No one likes a slow-loading web page. Developers, designers, and website owners do their best to make sure that their websites load fast in order to keep offering the best user experience.
Google has gone as far as labeling web pages ‘Fast Pages’ to help users determine whether the web page they are visiting loads fast or not. Furthermore, the company is now integrating an informative Heads-Up Display (HUD) for its browser.
This feature offers real-time web page performance to users. This also allows users to understand how much impact web pages have on the performance of the browser and their device.
Google’s Chrome gets web vitals HUD –– overlays the current Core Web Vitals
The newly integrated HUD feature –– currently an experimental feature –– basically extends the current Core Web Vitals platform that the tech company launched earlier this year.
Google’s Core Web Vitals measures a web page’s performance and user experience metrics that are required to offer a good experience to users when browsing a website. Currently, the vitals include Largest Contentful Paint (LCP), First Input Delay (FID), and Cumulative Layout Shift (CLS).
- Largest Contentful Paint (LCP) – this measures how much time it will take for the largest element in a browser’s viewable screen to become visible. In order to provide a good user experience, LCP should occur within 2.5 seconds of when the page first starts loading.
- First Input Delay (FID) – this measures how much time it will take from when a user first interacts with a page to when the browser is able to respond to that interaction. The web pages should have an FID of less than 100 milliseconds to provide a good user experience.
- Cumulative Layout Shift (CLS) – this metric measures how much visible content shifts in the viewport and also the distance these elements are shifted. One of the common reasons for CLS is when ads are displayed that push down visible content. To provide a good user experience, the web pages should maintain a CLS of less than 0.1.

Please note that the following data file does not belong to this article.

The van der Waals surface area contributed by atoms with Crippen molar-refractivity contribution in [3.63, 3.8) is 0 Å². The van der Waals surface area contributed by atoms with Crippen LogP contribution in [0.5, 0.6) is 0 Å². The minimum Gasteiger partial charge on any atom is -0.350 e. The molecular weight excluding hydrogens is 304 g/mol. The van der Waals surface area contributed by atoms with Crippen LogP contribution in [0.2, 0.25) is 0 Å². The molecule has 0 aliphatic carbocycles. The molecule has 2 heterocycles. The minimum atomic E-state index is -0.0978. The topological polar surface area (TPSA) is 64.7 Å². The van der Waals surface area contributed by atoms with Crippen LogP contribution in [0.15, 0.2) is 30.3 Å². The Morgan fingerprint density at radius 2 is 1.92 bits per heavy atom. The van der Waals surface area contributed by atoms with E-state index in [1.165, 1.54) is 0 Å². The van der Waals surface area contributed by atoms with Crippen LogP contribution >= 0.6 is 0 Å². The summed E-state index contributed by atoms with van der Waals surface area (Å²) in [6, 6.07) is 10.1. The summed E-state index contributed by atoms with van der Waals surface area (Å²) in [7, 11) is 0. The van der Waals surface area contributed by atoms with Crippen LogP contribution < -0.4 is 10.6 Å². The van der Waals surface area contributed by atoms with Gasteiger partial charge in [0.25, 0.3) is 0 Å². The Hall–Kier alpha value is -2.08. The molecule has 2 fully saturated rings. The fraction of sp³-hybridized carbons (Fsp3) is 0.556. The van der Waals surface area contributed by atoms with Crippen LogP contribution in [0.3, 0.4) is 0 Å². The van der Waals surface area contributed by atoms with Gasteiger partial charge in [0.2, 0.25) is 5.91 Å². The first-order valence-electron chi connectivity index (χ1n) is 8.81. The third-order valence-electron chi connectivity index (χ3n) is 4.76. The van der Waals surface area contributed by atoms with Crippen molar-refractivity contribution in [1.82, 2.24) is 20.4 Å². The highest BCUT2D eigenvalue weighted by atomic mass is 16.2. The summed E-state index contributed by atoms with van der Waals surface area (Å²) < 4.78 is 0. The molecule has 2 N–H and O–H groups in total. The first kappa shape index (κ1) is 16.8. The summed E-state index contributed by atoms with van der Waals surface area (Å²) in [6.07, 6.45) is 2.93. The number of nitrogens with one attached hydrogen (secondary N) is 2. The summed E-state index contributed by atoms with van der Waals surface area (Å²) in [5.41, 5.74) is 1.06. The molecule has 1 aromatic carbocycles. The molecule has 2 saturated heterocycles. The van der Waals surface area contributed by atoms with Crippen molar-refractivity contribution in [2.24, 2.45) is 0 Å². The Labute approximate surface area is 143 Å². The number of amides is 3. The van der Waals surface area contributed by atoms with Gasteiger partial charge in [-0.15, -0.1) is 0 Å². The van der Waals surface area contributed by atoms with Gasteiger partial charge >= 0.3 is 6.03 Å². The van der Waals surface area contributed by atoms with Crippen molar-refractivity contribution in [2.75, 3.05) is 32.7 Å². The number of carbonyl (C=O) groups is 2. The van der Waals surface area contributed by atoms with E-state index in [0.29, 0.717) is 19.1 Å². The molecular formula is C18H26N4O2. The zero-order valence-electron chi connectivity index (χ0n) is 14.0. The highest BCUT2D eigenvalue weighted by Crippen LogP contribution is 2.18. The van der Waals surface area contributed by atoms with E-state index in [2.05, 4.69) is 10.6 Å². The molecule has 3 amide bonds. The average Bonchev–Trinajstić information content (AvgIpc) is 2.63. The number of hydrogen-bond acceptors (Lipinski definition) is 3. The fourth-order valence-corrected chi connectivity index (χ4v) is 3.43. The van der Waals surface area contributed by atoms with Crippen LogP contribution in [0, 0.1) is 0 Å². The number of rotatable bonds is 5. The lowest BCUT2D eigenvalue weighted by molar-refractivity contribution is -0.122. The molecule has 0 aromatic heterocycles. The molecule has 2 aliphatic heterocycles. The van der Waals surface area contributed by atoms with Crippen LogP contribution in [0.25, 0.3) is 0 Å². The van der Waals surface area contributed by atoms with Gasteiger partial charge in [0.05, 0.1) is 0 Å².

Not only will the Core Web Vitals help improve users’ experience, but this will also allow websites to better monetize their sites. Let’s admit it, no advertiser would want to pay for their products to be displayed on web pages that load very slowly. It’s like good money down the drain, right?
Google helps developers offer a better experience to their users by maintaining this set of standards. With this, websites can test the major components that impact performance such as page load speed, image optimization, content, and more.
Now, if you maintain these three core vitals, you can be assured that your site is loading within an acceptable amount of time. You’ll have a better chance at ranking high on the search pages since staying relevant on the SERP depends on your site maintaining good scores on the LCP, FIC, and CLS metrics.
Core Web Vitals –– a viewable built-in feature on Chrome
In Google Chrome Canary builds, the tech company is integrating a built-in HUD that shows real-time performance metrics of the web page while in use. Previously, users could only access these metrics through an extension.
Google Chrome’s new HUD will be located at the top right side of the web page. This will show the web page’s performance metrics for LCP, FID, as well as CLS. In addition, the HUD will also include Average Dropped Frame (ADF).
The ADF is a smoothness metric that measure the web page’s GPU and rendering performance. The lower the ADF, the smoother the page.
Here’s how to enable Google’s Core Web Vitals HUD on Chrome:
First, users will need to install Google Chrome Canary. After the Chrome Canary is installed, users can follow these steps to enable the HUD:
Step 1: Enter chrome://flags into the Chrome address bar.
Step 2: Once the experiments screen opens, search for ‘HUD.’
Step 3: Then, if the ‘Show performance metrics in HUD‘ flag appears, click on the drop-down and select ‘Enabled.’